Circles of Support

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Judith Snow, and her story, inspired the concept Circles of Support. Judith, born with quadriplegia was a passionate intellectual, and a teacher at York University. At age 28 Judith had exhausted every attendant care living option available in Canada. She found herself living in a geriatric ward of West Park Hospital. Her good friends from University, Marsha Forest and Jack Pearpoint, were shocked when they saw first hand the living conditions she was in and at such a young age. Upon learning of her poor living conditions and inadequate support, Marsha and Jack formed a group and circled around Judith. They formed a team in which they fought to get Judith out of the nursing home and into her own home with personal assistance. Judith dubbed the group the “Joshua Committee,” because together they ‘blew down the walls’ (Joshua 6:20). 

The work of the Joshua Committee in joining with Judith demonstrates the way in which people can work together to be a life-changing force in each other's lives. Author and disability advocate, Bob Perske, was inspired by the unusual work of the Joshua Committee and conceptualized the idea of “Circles of Support.” 

A Circle of Support is a group that forms in order to help a person with a disability to achieve goals or to lend a hand when needed. Prior to developing your own Circle of Support, it can be helpful to consider the current relationships in your partner’s life. There are four basic relationship “circles” to consider: 

  1. The Circle of Intimacy is made up of the people we love. These are people we feel safe with and are able to be vulnerable with. This circle usually includes family members and very close friends. 
  2. The Circle of Friendship includes the people who we may call up to grab coffee, see a movie with, or join in a shared interest with. We consider these people good friends, but they are not most dear to us. 
  3. The Circle of Participation is made up of acquaintances from the various spheres in which we participate, including colleagues at work and school, members of a sporting group, or fellow volunteers at church. These people are not close enough to be called friends, but as time goes on they could move to one of the first two circles.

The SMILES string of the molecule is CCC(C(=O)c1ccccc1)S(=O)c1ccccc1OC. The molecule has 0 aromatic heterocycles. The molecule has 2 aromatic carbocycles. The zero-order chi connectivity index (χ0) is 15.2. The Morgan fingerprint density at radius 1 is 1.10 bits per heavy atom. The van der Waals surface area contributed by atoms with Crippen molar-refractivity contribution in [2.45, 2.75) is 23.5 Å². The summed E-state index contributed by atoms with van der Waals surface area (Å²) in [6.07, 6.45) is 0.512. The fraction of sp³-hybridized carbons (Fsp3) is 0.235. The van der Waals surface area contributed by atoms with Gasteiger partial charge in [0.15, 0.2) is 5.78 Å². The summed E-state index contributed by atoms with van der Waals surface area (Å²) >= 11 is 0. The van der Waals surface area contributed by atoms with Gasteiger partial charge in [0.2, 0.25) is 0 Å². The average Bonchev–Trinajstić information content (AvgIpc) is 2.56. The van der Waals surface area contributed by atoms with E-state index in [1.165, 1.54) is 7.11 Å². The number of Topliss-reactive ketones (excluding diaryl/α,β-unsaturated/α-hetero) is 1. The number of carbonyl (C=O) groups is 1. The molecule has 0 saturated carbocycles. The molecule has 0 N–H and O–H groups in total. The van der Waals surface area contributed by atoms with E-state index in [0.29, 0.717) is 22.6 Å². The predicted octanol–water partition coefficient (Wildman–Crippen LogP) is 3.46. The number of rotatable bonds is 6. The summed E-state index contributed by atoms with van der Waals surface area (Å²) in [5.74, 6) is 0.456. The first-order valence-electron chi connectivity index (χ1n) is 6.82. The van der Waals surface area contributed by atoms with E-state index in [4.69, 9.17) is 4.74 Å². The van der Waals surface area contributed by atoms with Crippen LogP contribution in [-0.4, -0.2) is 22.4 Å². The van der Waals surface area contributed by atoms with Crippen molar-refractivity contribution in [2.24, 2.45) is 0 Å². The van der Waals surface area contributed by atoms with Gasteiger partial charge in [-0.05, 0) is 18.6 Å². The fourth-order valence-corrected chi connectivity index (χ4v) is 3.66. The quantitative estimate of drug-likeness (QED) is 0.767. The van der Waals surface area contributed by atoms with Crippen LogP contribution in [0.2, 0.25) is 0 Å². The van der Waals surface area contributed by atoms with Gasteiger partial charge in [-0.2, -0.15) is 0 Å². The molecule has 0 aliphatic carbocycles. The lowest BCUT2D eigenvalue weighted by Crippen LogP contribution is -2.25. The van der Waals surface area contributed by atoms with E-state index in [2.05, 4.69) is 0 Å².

4. The Circle of Exchange is comprised of the people who are paid to be in our lives. Some examples include doctors, teachers, social workers, barbers, etc. These relationships are purely transactional. 

Many people with disabilities have relatively few people in their lives that fall into Circles 2 and 3. In most cases Circle 4 far outweighs the other circles; the majority of people are paid to be in their lives. There are many reasons for this, including the person’s lack of opportunity for work, access to social or religious groups, or connections with people who share their interests. Therefore there is a lack of acquaintances (Circle 3) and opportunities for friendships (Circle 2). This incomplete network of relationships can put an overwhelming strain on family (Circle 1). Sadly, it is far too common that the person is in Circle 1 alone—leaving only paid workers in their life to support them. This is why your relationship plays such an important role in your partner’s life. 

Creating a Circle of Support can help relieve some of the stress of the ‘faithful few’ in Circle 1, and can truly help your partner flourish. This is done by identifying people in your partner’s life, brainstorming together about how to mobilize resources to meet specific or potential needs, and then acting upon those ideas when appropriate. It can be transformative, yet it takes intentionality and organization to form a fully realized and effective Circle of Support. 

Ideas to begin forming a Circle of Support:

  • Meet with your partner and write down where each person in his or her life fits into the four relationship circles. Keep these people’s contact information in one place. Over time, you might meet people you didn’t realize were actually present in their life., in one of the circles.  
  • Assess areas of need in your partner’s life and how various people in their life could support or advocate for them in that need. 
  • Plan a “circle meeting” in which you and your partner bring together the important people in their life to organize, reflect, and make decisions this person’s life and future possibilities.
  • Your partner is integral mapping out their Circle of Support. Make sure to include them in all steps of this process! To every extent possible, you want to empower them to make decisions and utilize these resources.